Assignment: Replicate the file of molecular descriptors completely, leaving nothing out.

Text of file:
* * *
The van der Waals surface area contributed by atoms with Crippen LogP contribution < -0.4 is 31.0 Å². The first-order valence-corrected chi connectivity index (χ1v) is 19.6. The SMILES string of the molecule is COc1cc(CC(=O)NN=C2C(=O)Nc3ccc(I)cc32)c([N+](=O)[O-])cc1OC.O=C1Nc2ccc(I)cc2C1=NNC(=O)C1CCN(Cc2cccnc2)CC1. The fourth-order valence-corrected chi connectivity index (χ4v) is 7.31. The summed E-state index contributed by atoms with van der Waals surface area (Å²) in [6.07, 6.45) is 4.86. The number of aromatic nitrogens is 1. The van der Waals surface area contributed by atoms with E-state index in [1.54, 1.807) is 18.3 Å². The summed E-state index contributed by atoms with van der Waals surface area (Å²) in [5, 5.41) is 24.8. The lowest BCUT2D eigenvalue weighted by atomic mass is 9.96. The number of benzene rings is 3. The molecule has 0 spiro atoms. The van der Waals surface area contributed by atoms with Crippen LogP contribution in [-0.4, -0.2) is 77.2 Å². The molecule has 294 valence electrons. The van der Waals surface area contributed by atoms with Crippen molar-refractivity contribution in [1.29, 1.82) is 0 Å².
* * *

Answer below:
The van der Waals surface area contributed by atoms with Crippen LogP contribution < -0.4 is 31.0 Å². The first-order valence-corrected chi connectivity index (χ1v) is 19.6. The SMILES string of the molecule is COc1cc(CC(=O)NN=C2C(=O)Nc3ccc(I)cc32)c([N+](=O)[O-])cc1OC.O=C1Nc2ccc(I)cc2C1=NNC(=O)C1CCN(Cc2cccnc2)CC1. The fourth-order valence-corrected chi connectivity index (χ4v) is 7.31. The summed E-state index contributed by atoms with van der Waals surface area (Å²) in [6.07, 6.45) is 4.86. The number of aromatic nitrogens is 1. The van der Waals surface area contributed by atoms with E-state index in [1.54, 1.807) is 18.3 Å². The summed E-state index contributed by atoms with van der Waals surface area (Å²) in [5, 5.41) is 24.8. The lowest BCUT2D eigenvalue weighted by atomic mass is 9.96. The number of benzene rings is 3. The molecule has 0 spiro atoms. The van der Waals surface area contributed by atoms with Crippen LogP contribution in [-0.4, -0.2) is 77.2 Å². The molecule has 294 valence electrons. The van der Waals surface area contributed by atoms with Crippen molar-refractivity contribution in [1.29, 1.82) is 0 Å².